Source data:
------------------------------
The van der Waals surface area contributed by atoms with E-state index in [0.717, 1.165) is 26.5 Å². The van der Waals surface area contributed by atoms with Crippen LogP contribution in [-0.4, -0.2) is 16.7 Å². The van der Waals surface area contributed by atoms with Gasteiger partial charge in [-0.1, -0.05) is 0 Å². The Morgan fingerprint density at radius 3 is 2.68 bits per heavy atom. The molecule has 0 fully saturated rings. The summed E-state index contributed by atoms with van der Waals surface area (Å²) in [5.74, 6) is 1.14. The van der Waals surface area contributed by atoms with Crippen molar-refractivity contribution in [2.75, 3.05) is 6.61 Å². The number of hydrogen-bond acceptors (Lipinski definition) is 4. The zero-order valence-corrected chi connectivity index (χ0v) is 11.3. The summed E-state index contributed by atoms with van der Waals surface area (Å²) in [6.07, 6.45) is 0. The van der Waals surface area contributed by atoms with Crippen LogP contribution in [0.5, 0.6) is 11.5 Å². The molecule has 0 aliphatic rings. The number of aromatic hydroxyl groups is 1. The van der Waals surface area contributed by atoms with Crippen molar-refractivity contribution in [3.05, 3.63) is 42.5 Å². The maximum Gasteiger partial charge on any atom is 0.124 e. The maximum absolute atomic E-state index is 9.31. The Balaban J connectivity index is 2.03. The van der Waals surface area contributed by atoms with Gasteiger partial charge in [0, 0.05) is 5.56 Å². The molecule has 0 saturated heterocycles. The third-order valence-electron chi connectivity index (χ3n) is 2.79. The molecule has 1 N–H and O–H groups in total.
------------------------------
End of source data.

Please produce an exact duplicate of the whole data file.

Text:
The van der Waals surface area contributed by atoms with E-state index in [0.717, 1.165) is 26.5 Å². The van der Waals surface area contributed by atoms with Crippen LogP contribution in [-0.4, -0.2) is 16.7 Å². The van der Waals surface area contributed by atoms with Gasteiger partial charge in [-0.1, -0.05) is 0 Å². The Morgan fingerprint density at radius 3 is 2.68 bits per heavy atom. The molecule has 0 fully saturated rings. The summed E-state index contributed by atoms with van der Waals surface area (Å²) in [5.74, 6) is 1.14. The van der Waals surface area contributed by atoms with Crippen molar-refractivity contribution in [2.75, 3.05) is 6.61 Å². The number of hydrogen-bond acceptors (Lipinski definition) is 4. The zero-order valence-corrected chi connectivity index (χ0v) is 11.3. The summed E-state index contributed by atoms with van der Waals surface area (Å²) in [6.07, 6.45) is 0. The van der Waals surface area contributed by atoms with Crippen LogP contribution in [0.5, 0.6) is 11.5 Å². The molecule has 0 aliphatic rings. The number of aromatic hydroxyl groups is 1. The van der Waals surface area contributed by atoms with Crippen molar-refractivity contribution in [3.05, 3.63) is 42.5 Å². The maximum Gasteiger partial charge on any atom is 0.124 e. The maximum absolute atomic E-state index is 9.31. The Balaban J connectivity index is 2.03. The van der Waals surface area contributed by atoms with Gasteiger partial charge in [0, 0.05) is 5.56 Å². The molecule has 0 saturated heterocycles. The third-order valence-electron chi connectivity index (χ3n) is 2.79. The molecule has 1 N–H and O–H groups in total.